We have some eighty-five affiliated organizations across the South, and one of them is the Alabama Christian movement for Human Rights. Frequently we share staff, educational, and financial resources with our affiliates” (King, 122-128). Here King shows his credibility by citing what his organization, the Southern Christian Leadership Conference, which is in every southern state, does (Baldwin & Burrow, 111-118). Furthermore, Martin Luther King explains to the clergymen in the letter that they have been misinformed on the situation and that not all is alright.

King quotes the clergymen’s original letter which commended the Birmingham police for their great efforts in keeping order and preventing violence, King is quick to correct them that they would have not commended the police force if they viewed the gruesome violence which occurred that day firsthand. King concludes the paragraph with. “I cannot join you in your praise of the Birmingham police department” (King, 122-128). This statement comes off as a very bold statement to the clergymen after reading the details of the violence previously.

Paragraph fourteen of King’s latter In paragraph fourteen he uses emotional reference when he says “when you have seen vicious mobs lynch your mothers and fathers at will and drown your sisters and brothers at whim” (King, 122-128), he doesn’t call them Negro, so that the audience could relate to them. He wants them to know how a black man feels always feeling like nobody and being afraid. In the next nine paragraphs he describes in detail the difference between a just law and an unjust law.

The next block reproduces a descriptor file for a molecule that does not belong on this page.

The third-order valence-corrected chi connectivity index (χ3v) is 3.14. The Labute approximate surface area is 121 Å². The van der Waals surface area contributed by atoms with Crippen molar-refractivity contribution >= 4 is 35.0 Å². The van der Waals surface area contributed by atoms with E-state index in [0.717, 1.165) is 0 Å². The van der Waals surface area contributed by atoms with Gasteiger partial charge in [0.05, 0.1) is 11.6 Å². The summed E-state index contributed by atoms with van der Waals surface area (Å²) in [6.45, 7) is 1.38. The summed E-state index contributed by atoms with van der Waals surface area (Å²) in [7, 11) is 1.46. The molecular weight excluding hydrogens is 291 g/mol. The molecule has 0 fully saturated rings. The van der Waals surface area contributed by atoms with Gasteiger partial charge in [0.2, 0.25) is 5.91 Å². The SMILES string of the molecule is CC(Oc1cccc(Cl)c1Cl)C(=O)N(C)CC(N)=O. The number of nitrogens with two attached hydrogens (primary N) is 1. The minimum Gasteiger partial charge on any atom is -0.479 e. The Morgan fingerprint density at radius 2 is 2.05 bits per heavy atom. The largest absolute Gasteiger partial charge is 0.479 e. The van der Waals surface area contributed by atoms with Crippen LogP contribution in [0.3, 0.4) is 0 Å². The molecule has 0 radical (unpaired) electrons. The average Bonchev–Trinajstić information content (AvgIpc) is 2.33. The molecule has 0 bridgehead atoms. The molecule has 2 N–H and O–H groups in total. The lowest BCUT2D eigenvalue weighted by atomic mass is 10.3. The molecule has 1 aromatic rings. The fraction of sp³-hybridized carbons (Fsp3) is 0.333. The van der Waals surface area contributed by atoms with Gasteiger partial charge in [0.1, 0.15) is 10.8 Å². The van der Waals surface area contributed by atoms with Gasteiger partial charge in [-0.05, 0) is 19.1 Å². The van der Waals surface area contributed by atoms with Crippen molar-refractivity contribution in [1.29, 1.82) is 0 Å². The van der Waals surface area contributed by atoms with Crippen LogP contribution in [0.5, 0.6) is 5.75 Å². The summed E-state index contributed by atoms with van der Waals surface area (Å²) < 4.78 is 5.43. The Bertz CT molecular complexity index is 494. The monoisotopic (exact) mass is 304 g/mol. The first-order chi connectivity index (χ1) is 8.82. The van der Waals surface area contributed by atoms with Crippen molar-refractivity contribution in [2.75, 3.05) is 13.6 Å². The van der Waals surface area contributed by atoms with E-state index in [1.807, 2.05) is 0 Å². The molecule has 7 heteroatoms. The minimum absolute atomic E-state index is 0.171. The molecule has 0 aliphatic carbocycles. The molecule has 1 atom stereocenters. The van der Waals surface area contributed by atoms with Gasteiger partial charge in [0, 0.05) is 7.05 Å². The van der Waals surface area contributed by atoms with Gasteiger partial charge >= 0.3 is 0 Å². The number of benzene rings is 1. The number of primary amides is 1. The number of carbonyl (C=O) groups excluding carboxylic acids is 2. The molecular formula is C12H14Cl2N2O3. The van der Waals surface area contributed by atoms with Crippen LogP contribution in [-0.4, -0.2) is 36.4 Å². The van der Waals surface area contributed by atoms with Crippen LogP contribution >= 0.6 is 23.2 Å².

This time he uses religious leaders such as St Augustine, St Thomas Aquinas, Martin Buber and Paul Tillich as examples to get his idea across. He says that “a just law is a man made code that squares with the moral law or the law of God” (King, 122-128). In paragraph 23, he begins to criticize the white moderates “People who say they agree with segregation but do not want the Negro people to demonstrate because they don t want their lives disrupted” (King, 122-128).

King says that these people are worst than the Ku Klux Klan and other people of ill will, because of their shallow understanding (King & King, 45-48). Lastly, King provides a very good insight for the uninformed in his letter from jail. King states that he wished that the clergymen had actually realized who the real heroes were that day. King had received a letter from a white man from Texas saying that he will reach his equal rights eventually but that maybe he is in too much of a religious hurry.

King states that time are not the cure to all maladies, and that his people must use their time more effectively than the people of ill will. King seems to have a perfect response to all arguments thrown at him, but none appear to be flawed of course. There was no other way for the black community to get their point across because they were not being listened. There is no point in this letter where King incites violence, if anything he completely against it and will stop at nothing to ensure that there is no more violence (Leff & Utley, 8-9). Letter from Birmingham Jail” is one of the most touching pieces of writing. All of Kings Arguments are effective, particularly in paragraph fourteen. This letter at times can be hard to read because King gives real life examples of what it is actually like to be black and living in the 60s south.

This letter sparks a realization, which people have never recognized before reading this, this latter showing the terrible and disgraceful treatment of the black community. Conclusion “A Letter from Birmingham Jail” was an opportunity for Martin Luther King Jr. o express to the public his views and the views of other African Americans throughout the South. The effects of King’s experiences depicted by his use of language resulted in radical changes for African Americans throughout the nation. It was a bigger victory to sway the Alabama clergymen than to change the mind of a stubborn group of white males, because it proved that the typical southern white male is equal in every way shape and form to that of an African American. Martin Luther King Jr. Once said, “I have a dream” and dream he did.